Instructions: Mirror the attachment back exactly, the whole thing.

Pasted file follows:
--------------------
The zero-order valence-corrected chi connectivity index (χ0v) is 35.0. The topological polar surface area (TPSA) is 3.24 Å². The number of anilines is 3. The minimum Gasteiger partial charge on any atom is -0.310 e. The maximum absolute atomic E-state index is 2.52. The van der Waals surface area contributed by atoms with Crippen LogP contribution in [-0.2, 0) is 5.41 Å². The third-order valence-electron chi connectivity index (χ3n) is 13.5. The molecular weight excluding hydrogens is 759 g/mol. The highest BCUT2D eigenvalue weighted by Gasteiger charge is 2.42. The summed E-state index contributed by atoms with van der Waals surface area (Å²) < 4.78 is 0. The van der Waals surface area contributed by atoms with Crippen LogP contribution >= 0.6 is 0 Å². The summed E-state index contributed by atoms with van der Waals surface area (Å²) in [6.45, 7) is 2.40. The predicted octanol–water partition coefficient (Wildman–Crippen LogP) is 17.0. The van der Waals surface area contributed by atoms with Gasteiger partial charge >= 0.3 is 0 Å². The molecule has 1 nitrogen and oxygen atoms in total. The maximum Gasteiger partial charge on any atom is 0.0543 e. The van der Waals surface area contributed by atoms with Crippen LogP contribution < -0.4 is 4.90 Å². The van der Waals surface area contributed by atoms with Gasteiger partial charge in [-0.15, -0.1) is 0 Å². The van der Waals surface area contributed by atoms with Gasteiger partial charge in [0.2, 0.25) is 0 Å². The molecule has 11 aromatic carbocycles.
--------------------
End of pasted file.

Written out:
The zero-order valence-corrected chi connectivity index (χ0v) is 35.0. The topological polar surface area (TPSA) is 3.24 Å². The number of anilines is 3. The minimum Gasteiger partial charge on any atom is -0.310 e. The maximum absolute atomic E-state index is 2.52. The van der Waals surface area contributed by atoms with Crippen LogP contribution in [-0.2, 0) is 5.41 Å². The third-order valence-electron chi connectivity index (χ3n) is 13.5. The molecular weight excluding hydrogens is 759 g/mol. The highest BCUT2D eigenvalue weighted by Gasteiger charge is 2.42. The summed E-state index contributed by atoms with van der Waals surface area (Å²) < 4.78 is 0. The van der Waals surface area contributed by atoms with Crippen LogP contribution >= 0.6 is 0 Å². The summed E-state index contributed by atoms with van der Waals surface area (Å²) in [6.45, 7) is 2.40. The predicted octanol–water partition coefficient (Wildman–Crippen LogP) is 17.0. The van der Waals surface area contributed by atoms with Gasteiger partial charge >= 0.3 is 0 Å². The molecule has 1 nitrogen and oxygen atoms in total. The maximum Gasteiger partial charge on any atom is 0.0543 e. The van der Waals surface area contributed by atoms with Crippen LogP contribution < -0.4 is 4.90 Å². The van der Waals surface area contributed by atoms with Gasteiger partial charge in [-0.15, -0.1) is 0 Å². The van der Waals surface area contributed by atoms with Gasteiger partial charge in [0.2, 0.25) is 0 Å². The molecule has 11 aromatic carbocycles.